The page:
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Tags Current Affairs

Court’s interferance in policy decisons of government

Date: 26 February 2020 Tags: Judiciary & Judgments

Issue

Telangana High Court will hold final hearing on a batch of PIL pleas over the State government’s decision to demolish the Secretariat building and on the issue of whether courts can intervene in an important policy decision taken by the government.

 

Background

Mentioning about the PIL petitions over government’s proposal to demolish the existing Secretariat building (now completely evacuated) and construction of a new one, the AG appealed to the Bench to decide if the HC can intervene over a key policy decision taken by the government.

 

Details

  • The larger question in the issue was whether the courts can decide upon legality of a major policy decision taken by government. 

  • The government said the bench should decide upon the issue as to whether the court can interfere with the government’s decision just because some one approaches it opposing such policy decision.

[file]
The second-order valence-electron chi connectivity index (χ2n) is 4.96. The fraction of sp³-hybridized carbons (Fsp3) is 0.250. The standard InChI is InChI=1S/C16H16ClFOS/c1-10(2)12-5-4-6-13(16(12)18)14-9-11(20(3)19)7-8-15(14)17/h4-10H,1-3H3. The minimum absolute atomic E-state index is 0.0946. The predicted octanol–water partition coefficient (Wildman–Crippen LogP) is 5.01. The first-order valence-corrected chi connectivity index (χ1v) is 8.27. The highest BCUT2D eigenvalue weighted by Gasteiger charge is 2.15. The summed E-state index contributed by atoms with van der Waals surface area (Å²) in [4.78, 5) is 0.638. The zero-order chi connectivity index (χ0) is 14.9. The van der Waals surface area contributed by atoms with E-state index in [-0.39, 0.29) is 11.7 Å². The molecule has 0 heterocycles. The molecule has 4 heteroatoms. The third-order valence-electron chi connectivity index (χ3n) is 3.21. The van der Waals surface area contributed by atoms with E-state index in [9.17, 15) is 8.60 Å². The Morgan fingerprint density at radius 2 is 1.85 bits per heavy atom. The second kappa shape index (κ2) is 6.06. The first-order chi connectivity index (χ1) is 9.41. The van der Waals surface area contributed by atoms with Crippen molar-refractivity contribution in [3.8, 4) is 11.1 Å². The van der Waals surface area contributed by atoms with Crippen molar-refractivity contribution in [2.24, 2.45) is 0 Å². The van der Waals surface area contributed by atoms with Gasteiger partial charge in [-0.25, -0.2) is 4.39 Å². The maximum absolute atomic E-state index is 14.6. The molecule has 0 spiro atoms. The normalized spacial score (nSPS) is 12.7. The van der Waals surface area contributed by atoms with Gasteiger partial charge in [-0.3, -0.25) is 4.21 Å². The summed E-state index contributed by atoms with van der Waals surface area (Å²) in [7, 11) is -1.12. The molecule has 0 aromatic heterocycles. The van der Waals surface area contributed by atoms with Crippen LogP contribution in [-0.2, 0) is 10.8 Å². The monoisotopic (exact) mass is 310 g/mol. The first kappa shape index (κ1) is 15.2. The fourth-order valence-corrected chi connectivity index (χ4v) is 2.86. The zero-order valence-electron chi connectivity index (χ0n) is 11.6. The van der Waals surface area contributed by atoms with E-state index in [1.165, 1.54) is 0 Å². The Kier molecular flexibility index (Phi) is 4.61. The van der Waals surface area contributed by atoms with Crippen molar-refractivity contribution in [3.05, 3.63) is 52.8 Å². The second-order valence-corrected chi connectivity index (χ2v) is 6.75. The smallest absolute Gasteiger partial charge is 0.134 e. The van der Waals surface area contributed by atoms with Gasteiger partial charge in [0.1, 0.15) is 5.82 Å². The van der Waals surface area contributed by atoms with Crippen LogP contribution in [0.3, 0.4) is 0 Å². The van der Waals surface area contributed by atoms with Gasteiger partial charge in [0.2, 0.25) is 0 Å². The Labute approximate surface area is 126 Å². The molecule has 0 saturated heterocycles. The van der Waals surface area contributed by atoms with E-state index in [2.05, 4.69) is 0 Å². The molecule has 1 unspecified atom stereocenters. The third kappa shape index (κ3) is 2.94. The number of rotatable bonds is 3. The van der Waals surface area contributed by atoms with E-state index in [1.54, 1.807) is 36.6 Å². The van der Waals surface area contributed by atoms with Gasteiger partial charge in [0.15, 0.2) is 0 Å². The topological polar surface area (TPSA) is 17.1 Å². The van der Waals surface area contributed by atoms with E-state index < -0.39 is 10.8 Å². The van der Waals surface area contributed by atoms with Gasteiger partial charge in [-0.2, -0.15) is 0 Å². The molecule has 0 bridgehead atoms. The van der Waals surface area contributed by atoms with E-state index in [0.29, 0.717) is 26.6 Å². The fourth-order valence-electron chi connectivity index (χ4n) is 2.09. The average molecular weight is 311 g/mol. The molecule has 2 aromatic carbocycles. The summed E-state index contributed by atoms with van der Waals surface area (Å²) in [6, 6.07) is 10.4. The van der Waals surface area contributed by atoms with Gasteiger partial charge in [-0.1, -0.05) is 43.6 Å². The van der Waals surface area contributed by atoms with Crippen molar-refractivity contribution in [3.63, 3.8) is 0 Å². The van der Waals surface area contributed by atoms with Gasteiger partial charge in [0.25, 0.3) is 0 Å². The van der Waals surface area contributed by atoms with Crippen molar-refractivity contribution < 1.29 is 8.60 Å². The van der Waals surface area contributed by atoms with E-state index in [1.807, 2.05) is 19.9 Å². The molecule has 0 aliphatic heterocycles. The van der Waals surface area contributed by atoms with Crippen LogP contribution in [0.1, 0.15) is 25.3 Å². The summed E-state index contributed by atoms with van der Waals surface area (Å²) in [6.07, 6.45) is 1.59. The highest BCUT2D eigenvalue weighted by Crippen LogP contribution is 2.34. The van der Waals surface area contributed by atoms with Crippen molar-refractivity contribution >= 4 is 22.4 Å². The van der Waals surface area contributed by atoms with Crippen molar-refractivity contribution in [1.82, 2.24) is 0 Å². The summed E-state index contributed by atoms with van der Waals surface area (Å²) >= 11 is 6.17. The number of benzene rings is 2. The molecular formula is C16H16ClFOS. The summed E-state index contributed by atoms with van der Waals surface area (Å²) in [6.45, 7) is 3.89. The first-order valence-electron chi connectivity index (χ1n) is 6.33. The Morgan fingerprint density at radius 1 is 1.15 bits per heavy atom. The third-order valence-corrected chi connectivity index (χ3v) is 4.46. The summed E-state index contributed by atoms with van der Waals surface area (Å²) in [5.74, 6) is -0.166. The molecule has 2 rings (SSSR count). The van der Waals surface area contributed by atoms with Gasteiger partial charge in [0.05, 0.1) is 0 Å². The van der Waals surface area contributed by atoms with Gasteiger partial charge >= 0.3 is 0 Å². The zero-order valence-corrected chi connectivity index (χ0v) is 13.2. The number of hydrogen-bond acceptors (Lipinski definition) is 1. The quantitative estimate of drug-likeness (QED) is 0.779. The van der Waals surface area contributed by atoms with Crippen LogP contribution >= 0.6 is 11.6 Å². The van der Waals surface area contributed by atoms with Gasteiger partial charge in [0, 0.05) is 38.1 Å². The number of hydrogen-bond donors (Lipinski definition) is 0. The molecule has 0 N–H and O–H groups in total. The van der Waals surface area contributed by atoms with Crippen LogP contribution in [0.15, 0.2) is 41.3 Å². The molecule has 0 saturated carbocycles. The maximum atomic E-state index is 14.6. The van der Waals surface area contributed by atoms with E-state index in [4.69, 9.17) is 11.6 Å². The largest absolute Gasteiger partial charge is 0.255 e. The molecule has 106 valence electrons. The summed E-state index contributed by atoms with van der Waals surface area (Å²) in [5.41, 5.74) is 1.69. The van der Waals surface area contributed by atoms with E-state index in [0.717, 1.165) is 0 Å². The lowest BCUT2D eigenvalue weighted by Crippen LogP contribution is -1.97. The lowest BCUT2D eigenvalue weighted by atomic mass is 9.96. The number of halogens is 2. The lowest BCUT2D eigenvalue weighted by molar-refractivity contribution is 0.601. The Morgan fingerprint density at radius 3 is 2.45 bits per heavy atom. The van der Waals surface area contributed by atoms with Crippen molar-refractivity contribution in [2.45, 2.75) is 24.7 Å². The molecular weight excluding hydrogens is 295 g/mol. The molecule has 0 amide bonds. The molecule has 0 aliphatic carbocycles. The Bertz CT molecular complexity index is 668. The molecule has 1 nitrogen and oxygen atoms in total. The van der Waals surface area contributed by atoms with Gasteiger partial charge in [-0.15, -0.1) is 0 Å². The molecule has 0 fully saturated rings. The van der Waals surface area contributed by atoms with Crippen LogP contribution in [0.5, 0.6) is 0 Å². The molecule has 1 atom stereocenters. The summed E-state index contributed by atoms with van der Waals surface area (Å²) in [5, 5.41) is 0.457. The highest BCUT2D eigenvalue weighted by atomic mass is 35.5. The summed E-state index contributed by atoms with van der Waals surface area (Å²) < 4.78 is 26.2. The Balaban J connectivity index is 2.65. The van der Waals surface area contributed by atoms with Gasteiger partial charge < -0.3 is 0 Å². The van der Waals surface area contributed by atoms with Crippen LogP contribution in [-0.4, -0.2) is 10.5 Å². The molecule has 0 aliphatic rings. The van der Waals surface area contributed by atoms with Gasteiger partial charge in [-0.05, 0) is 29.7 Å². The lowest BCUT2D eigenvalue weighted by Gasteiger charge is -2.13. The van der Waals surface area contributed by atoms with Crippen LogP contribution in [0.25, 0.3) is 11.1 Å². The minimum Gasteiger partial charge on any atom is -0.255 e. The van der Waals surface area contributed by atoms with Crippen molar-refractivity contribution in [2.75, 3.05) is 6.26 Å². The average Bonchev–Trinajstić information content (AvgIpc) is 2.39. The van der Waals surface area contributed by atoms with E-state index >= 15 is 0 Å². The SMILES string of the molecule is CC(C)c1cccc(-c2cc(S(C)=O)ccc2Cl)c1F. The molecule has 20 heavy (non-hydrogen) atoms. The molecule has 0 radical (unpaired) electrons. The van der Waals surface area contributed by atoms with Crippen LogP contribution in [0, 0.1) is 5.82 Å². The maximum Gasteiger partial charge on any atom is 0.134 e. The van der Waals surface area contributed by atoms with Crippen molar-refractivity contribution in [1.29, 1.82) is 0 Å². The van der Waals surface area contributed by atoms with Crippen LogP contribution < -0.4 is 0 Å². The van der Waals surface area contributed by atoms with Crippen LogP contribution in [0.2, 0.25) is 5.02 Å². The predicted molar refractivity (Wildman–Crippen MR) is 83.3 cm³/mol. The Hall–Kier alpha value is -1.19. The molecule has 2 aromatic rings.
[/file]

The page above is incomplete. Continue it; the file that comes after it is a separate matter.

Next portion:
• An earlier Supreme court ruling had said that courts can decide the legality of Government decisions, but cannot substitute their views in policy matters.

  • Various judicial officials have opined that courts cannot behave as “super-legislatures” and that the judiciary should maintain self-restraint and respect separation of powers.

Seperation of Power

  • Separation of powers is a doctrine of constitutional law under which the three branches of government (executive, legislative, and judicial) are kept separate.

  • This is also known as the system of checks and balances, because each branch is given certain powers so as to check and balance the other branches.

  • It refers to the division of responsibilities into distinct branches of government by limiting any one branch from exercising the core functions of another. The intent of separation of powers is to prevent the concentration of power.

  • The Indian Constitution has indeed not recognized the doctrine of separation of powers in its absolute rigidity, but the functions of different parts or branches of the government have been sufficiently differentiated and consequently it can very well be said that our Constitution does not contemplate assumption, by one organ or part of the state, of functions that essentially belong to another.

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